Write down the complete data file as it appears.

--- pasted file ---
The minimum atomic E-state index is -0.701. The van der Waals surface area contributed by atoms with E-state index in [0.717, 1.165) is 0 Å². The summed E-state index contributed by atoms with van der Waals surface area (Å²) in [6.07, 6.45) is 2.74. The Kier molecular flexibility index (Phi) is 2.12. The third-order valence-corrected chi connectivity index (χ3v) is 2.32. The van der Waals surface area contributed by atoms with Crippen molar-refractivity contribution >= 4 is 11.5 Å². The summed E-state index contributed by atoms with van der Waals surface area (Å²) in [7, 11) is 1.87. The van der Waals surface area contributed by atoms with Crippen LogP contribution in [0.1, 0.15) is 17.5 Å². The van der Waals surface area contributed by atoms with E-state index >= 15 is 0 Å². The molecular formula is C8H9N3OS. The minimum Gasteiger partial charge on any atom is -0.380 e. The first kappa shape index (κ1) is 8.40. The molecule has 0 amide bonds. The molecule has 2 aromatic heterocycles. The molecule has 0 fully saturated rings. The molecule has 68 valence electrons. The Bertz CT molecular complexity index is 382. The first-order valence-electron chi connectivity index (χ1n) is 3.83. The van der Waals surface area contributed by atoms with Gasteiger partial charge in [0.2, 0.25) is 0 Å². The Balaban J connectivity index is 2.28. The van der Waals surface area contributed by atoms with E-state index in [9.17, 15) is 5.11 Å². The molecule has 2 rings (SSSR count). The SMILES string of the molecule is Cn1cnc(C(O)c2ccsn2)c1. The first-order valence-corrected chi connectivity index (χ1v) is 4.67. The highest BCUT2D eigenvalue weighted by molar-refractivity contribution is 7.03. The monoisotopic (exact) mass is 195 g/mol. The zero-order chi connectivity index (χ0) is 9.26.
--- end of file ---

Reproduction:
The minimum atomic E-state index is -0.701. The van der Waals surface area contributed by atoms with E-state index in [0.717, 1.165) is 0 Å². The summed E-state index contributed by atoms with van der Waals surface area (Å²) in [6.07, 6.45) is 2.74. The Kier molecular flexibility index (Phi) is 2.12. The third-order valence-corrected chi connectivity index (χ3v) is 2.32. The van der Waals surface area contributed by atoms with Crippen molar-refractivity contribution >= 4 is 11.5 Å². The summed E-state index contributed by atoms with van der Waals surface area (Å²) in [7, 11) is 1.87. The van der Waals surface area contributed by atoms with Crippen LogP contribution in [0.1, 0.15) is 17.5 Å². The van der Waals surface area contributed by atoms with E-state index >= 15 is 0 Å². The molecular formula is C8H9N3OS. The minimum Gasteiger partial charge on any atom is -0.380 e. The first kappa shape index (κ1) is 8.40. The molecule has 0 amide bonds. The molecule has 2 aromatic heterocycles. The molecule has 0 fully saturated rings. The molecule has 68 valence electrons. The Bertz CT molecular complexity index is 382. The first-order valence-electron chi connectivity index (χ1n) is 3.83. The van der Waals surface area contributed by atoms with Gasteiger partial charge in [0.2, 0.25) is 0 Å². The Balaban J connectivity index is 2.28. The van der Waals surface area contributed by atoms with E-state index in [9.17, 15) is 5.11 Å². The molecule has 2 rings (SSSR count). The SMILES string of the molecule is Cn1cnc(C(O)c2ccsn2)c1. The first-order valence-corrected chi connectivity index (χ1v) is 4.67. The highest BCUT2D eigenvalue weighted by molar-refractivity contribution is 7.03. The monoisotopic (exact) mass is 195 g/mol. The zero-order chi connectivity index (χ0) is 9.26.